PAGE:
Back in the 19th century, bicycles were initially designed and developed strictly for men. However, after some time and perseverance, strong-willed ladies decided to take the reins — or handlebars in this case. On a much deeper level, bicycles represented freedom and change for women. It altered the way they could live, travel without chaperones or permission, the way they dressed, and ultimately the way they viewed themselves.
Deep evolutionary change might not be the first thing someone thinks about when they see a bike, but at that time that’s what it helped symbolize. Susan B. Anthony, one of the most notable women’s rights activists, embraced this idea and movement that bicycles have “done more to emancipate women than any one thing in the world…(and she) rejoiced every time (she saw) a woman ride by on a bike.”
Women cyclists are breaking records and making history. They have proven to be some of the greatest athletes reigning from all over the world. While there is much room for the sport to grow, there are several women who have spearheaded and evolved cycling since its inception.
Marianne Vos is one of these spectacular women. A world champion and competitor in road racing, cyclocross, track racing, and mountain biking, Vos has proven to be a force for over 10 years in the sport. Not to mention, she’s a two-time Olympic gold medalist for her home country of the Netherlands. Despite battling some injuries, her victories and continued contributions to the sport have pushed her to be one of the best.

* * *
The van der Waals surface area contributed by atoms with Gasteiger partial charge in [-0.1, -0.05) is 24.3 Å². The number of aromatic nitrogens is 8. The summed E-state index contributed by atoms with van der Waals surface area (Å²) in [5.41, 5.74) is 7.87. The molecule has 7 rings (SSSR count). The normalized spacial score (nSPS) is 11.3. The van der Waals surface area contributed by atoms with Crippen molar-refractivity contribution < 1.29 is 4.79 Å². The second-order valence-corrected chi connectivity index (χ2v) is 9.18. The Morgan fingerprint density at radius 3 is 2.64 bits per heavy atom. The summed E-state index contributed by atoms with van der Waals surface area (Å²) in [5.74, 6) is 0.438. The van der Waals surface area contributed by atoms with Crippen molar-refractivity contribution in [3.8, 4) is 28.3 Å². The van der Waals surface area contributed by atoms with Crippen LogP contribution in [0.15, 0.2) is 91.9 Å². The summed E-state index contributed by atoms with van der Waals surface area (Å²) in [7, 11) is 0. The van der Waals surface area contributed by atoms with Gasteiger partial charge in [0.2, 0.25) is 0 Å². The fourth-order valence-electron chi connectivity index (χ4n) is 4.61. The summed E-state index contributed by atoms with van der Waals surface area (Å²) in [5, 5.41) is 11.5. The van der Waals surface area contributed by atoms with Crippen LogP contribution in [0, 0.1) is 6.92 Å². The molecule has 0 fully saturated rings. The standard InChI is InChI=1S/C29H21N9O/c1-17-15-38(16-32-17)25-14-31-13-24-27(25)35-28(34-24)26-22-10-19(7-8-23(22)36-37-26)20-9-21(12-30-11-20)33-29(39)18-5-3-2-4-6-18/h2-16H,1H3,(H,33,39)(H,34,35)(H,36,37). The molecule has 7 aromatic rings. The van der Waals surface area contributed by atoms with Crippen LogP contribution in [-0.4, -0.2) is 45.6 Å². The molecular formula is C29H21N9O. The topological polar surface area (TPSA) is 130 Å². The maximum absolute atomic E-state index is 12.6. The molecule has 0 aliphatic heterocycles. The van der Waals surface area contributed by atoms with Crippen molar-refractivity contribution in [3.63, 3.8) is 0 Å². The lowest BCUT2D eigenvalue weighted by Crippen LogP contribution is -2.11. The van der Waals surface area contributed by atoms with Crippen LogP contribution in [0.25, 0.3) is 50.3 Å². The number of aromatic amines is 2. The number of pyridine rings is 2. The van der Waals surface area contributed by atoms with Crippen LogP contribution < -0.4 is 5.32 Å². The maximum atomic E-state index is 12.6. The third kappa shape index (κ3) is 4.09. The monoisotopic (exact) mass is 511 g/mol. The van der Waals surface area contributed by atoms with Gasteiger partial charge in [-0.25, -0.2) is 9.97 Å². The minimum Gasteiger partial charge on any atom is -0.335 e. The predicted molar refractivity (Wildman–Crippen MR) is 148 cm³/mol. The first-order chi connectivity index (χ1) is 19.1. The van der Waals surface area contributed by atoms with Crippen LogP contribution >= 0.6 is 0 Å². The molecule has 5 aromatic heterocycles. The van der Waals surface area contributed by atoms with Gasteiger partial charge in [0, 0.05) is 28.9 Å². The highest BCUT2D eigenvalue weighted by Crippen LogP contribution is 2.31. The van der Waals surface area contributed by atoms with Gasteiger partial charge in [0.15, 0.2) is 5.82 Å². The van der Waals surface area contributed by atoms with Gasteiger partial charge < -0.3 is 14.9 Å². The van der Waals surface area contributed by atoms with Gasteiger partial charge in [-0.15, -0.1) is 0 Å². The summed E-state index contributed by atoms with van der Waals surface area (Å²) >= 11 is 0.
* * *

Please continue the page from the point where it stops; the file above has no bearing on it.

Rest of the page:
Lael Wilcox is another notable athlete in cycling for her outstanding accomplishments in ultra-distance racing. Wilcox takes on races that are thousands of miles long through extreme conditions and various terrains. She became the first woman to win the Trans Am Bike Race that spans 4,400 miles across the United States. Wilcox also was the second woman in history to finish the Navad 1000 race in Switzerland, a victory that later inspired a film in her honor entitled I’m Not Stopping.
Dame Sarah Storey is the most successful female British Paralympian of all time, holding the record with 14 gold medals. She is also a world champion, European champion, and 75-time record holder. Storey started off swimming but later moved to cycling in 2005. After her four-gold-medal achievement in the 2012 London Paralympics, she was named Dame Commander of the Order of the British Empire.
Throughout the ages, the number of inspirational women cyclists are too vast to count. Whether it’s Eileen Sheridan, a 4-foot-11 in cycler in the 1940s and '50s who created records that stood for decades, or Emily Chappel, a former mail courier turned competitive cycler and author. Each of these athletes has a story to tell and contribute valued history to this sport.
As the decades pass, cycling continues to be a vehicle for evolution and change. Equality in pay and competition are still uphill battles, but the longstanding tradition of women enduring through all hardships and never giving up remains at the sport’s core.